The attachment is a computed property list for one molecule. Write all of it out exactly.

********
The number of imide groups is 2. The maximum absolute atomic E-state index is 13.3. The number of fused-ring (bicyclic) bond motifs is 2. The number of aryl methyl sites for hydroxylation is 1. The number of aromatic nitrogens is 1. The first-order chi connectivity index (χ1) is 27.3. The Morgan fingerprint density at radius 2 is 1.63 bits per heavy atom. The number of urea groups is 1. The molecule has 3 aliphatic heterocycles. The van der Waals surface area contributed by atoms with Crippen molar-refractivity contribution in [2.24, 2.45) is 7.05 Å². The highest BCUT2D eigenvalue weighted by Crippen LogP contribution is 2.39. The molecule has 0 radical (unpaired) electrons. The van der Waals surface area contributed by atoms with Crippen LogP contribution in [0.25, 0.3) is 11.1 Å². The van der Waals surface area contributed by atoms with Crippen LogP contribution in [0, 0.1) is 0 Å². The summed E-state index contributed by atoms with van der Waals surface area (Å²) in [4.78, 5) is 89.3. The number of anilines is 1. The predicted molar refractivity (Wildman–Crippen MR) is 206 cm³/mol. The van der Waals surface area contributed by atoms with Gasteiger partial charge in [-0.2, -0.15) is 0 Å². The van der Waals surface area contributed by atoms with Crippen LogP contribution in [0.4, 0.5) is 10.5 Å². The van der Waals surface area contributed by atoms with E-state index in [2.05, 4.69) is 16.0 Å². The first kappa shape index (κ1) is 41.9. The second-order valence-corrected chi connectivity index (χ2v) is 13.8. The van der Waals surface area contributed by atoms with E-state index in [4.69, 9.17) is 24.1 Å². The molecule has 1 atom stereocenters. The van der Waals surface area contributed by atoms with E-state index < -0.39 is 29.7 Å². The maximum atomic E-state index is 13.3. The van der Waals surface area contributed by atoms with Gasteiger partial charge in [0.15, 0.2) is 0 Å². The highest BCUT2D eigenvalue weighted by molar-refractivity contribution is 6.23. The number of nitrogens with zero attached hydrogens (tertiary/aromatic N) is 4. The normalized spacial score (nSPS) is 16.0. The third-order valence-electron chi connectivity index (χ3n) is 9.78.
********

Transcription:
The number of imide groups is 2. The maximum absolute atomic E-state index is 13.3. The number of fused-ring (bicyclic) bond motifs is 2. The number of aryl methyl sites for hydroxylation is 1. The number of aromatic nitrogens is 1. The first-order chi connectivity index (χ1) is 27.3. The Morgan fingerprint density at radius 2 is 1.63 bits per heavy atom. The number of urea groups is 1. The molecule has 3 aliphatic heterocycles. The van der Waals surface area contributed by atoms with Crippen molar-refractivity contribution in [2.24, 2.45) is 7.05 Å². The highest BCUT2D eigenvalue weighted by Crippen LogP contribution is 2.39. The molecule has 0 radical (unpaired) electrons. The van der Waals surface area contributed by atoms with Crippen LogP contribution in [0.25, 0.3) is 11.1 Å². The van der Waals surface area contributed by atoms with Crippen LogP contribution in [0, 0.1) is 0 Å². The summed E-state index contributed by atoms with van der Waals surface area (Å²) in [4.78, 5) is 89.3. The number of anilines is 1. The predicted molar refractivity (Wildman–Crippen MR) is 206 cm³/mol. The van der Waals surface area contributed by atoms with Gasteiger partial charge in [-0.2, -0.15) is 0 Å². The van der Waals surface area contributed by atoms with Crippen LogP contribution in [0.4, 0.5) is 10.5 Å². The van der Waals surface area contributed by atoms with E-state index in [2.05, 4.69) is 16.0 Å². The first kappa shape index (κ1) is 41.9. The second-order valence-corrected chi connectivity index (χ2v) is 13.8. The van der Waals surface area contributed by atoms with E-state index in [4.69, 9.17) is 24.1 Å². The molecule has 1 atom stereocenters. The van der Waals surface area contributed by atoms with E-state index < -0.39 is 29.7 Å². The maximum atomic E-state index is 13.3. The van der Waals surface area contributed by atoms with Gasteiger partial charge in [0.15, 0.2) is 0 Å². The highest BCUT2D eigenvalue weighted by molar-refractivity contribution is 6.23. The number of nitrogens with zero attached hydrogens (tertiary/aromatic N) is 4. The normalized spacial score (nSPS) is 16.0. The third-order valence-electron chi connectivity index (χ3n) is 9.78.